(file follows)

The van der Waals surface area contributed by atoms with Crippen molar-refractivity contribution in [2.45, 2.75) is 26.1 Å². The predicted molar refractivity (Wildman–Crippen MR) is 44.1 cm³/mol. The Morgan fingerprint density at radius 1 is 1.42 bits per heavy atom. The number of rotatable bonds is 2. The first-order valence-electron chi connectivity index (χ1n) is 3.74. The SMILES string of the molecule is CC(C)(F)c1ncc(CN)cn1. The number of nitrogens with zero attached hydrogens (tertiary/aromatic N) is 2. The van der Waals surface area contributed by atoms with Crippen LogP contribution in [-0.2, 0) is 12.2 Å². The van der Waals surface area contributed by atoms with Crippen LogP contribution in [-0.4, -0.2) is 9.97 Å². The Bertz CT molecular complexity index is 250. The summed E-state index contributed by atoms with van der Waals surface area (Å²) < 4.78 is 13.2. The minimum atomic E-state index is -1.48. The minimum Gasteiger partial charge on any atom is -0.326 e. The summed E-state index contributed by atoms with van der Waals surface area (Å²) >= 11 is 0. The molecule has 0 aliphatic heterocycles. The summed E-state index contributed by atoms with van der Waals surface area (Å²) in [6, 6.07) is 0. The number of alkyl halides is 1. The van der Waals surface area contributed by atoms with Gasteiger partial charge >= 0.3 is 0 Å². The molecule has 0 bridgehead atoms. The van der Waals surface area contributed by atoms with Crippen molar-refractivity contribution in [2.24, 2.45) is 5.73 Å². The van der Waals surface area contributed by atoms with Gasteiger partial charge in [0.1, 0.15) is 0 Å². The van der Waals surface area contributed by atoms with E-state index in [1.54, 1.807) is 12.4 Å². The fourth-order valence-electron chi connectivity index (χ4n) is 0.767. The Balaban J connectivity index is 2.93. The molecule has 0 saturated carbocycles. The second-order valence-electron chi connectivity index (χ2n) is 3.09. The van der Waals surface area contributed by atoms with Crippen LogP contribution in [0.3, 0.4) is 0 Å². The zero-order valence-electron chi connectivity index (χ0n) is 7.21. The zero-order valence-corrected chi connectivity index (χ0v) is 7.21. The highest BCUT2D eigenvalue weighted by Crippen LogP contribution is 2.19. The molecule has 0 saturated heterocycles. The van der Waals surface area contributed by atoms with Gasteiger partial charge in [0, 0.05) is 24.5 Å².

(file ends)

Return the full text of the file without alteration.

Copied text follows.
The van der Waals surface area contributed by atoms with Crippen molar-refractivity contribution in [2.45, 2.75) is 26.1 Å². The predicted molar refractivity (Wildman–Crippen MR) is 44.1 cm³/mol. The Morgan fingerprint density at radius 1 is 1.42 bits per heavy atom. The number of rotatable bonds is 2. The first-order valence-electron chi connectivity index (χ1n) is 3.74. The SMILES string of the molecule is CC(C)(F)c1ncc(CN)cn1. The number of nitrogens with zero attached hydrogens (tertiary/aromatic N) is 2. The van der Waals surface area contributed by atoms with Crippen LogP contribution in [-0.2, 0) is 12.2 Å². The van der Waals surface area contributed by atoms with Crippen LogP contribution in [-0.4, -0.2) is 9.97 Å². The Bertz CT molecular complexity index is 250. The summed E-state index contributed by atoms with van der Waals surface area (Å²) < 4.78 is 13.2. The minimum atomic E-state index is -1.48. The minimum Gasteiger partial charge on any atom is -0.326 e. The summed E-state index contributed by atoms with van der Waals surface area (Å²) >= 11 is 0. The molecule has 0 aliphatic heterocycles. The summed E-state index contributed by atoms with van der Waals surface area (Å²) in [6, 6.07) is 0. The number of alkyl halides is 1. The van der Waals surface area contributed by atoms with Gasteiger partial charge >= 0.3 is 0 Å². The molecule has 0 bridgehead atoms. The van der Waals surface area contributed by atoms with Crippen molar-refractivity contribution in [2.24, 2.45) is 5.73 Å². The van der Waals surface area contributed by atoms with Gasteiger partial charge in [0.1, 0.15) is 0 Å². The van der Waals surface area contributed by atoms with E-state index in [1.54, 1.807) is 12.4 Å². The fourth-order valence-electron chi connectivity index (χ4n) is 0.767. The Balaban J connectivity index is 2.93. The molecule has 0 saturated carbocycles. The second-order valence-electron chi connectivity index (χ2n) is 3.09. The van der Waals surface area contributed by atoms with Crippen LogP contribution in [0.3, 0.4) is 0 Å². The zero-order valence-electron chi connectivity index (χ0n) is 7.21. The zero-order valence-corrected chi connectivity index (χ0v) is 7.21. The highest BCUT2D eigenvalue weighted by Crippen LogP contribution is 2.19. The molecule has 0 saturated heterocycles. The van der Waals surface area contributed by atoms with Gasteiger partial charge in [0, 0.05) is 24.5 Å².